Doug is right that the omission of the virtue of practical wisdom from Rand’s discussion is an important one. But I don’t find it surprising: she was not a systematic philosopher, and she omitted to discuss a whole lot of important things, such as generosity, kindness, forgiveness, and charity. Of course, there are philosophical reasons why she didn’t discuss practical wisdom or the virtues of benevolence: she thought the latter “minor” and she assumed, like Plato, that practical and theoretical rationality are one and the same. Hence her view that the truly productive must have all the other virtues. Still, she does show practical wisdom in her heroines’ and heroes’ characters, as she shows generosity, kindness, and forgiveness (or so I argue in “The Virtues of Benevolence: The Unnamed Virtues in The Fountainhead,” ARS, December 1993; see also David Kelley, Unrugged Individualism, 2003).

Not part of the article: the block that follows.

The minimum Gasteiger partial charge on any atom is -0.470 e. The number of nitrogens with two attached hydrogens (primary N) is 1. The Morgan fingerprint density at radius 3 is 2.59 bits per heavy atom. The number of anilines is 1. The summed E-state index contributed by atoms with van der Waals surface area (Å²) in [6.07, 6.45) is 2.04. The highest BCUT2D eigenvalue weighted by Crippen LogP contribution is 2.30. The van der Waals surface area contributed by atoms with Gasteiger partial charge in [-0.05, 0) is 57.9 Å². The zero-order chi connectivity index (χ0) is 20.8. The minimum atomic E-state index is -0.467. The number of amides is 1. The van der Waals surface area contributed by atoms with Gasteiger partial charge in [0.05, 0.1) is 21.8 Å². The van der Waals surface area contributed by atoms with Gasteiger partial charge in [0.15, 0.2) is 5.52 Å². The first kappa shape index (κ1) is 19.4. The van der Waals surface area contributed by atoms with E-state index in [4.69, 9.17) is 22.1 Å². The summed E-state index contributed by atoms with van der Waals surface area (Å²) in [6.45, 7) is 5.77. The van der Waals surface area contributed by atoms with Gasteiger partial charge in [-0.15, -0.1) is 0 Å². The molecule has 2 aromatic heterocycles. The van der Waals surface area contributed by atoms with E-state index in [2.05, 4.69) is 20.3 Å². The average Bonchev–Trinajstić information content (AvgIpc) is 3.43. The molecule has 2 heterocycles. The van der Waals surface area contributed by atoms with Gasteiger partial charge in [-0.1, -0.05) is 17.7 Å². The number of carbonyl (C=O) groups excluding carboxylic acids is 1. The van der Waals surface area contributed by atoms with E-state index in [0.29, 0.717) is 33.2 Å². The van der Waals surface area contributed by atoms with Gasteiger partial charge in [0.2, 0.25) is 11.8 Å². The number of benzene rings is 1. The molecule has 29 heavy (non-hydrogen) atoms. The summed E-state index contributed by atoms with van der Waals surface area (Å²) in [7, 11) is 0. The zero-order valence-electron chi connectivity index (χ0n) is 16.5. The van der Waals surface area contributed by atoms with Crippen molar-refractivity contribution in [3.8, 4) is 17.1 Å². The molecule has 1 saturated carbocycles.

Michael Huemer is certain that “hardly anyone” other than Objectivists finds “The Objectivist Ethics” “at all convincing.” Well, I could name many, many counterexamples, in addition to the other three people contributing to this symposium. We “counterexamples” find it somewhat convincing because we see more than a Hobbesian, instrumentalist egoism there: we also see a neo-Aristotelian egoism. And I should think that everyone would find it convincing that long-term survival requires a more-or-less moral society, and that predators survive only by free-riding on others. This is not, of course, original with Rand, but it’s rare to see it acknowledged these days by philosophers other than contractarians. (And it’s worth noting, although I know Michael is not disputing it, that no one shows it more vividly than Rand in Atlas Shrugged). That said, I agree that individual rights cannot be defended on the basis of a purely instrumentalist ethical egoism. This is the part of Rand we need to throw out and not link with libertarianism.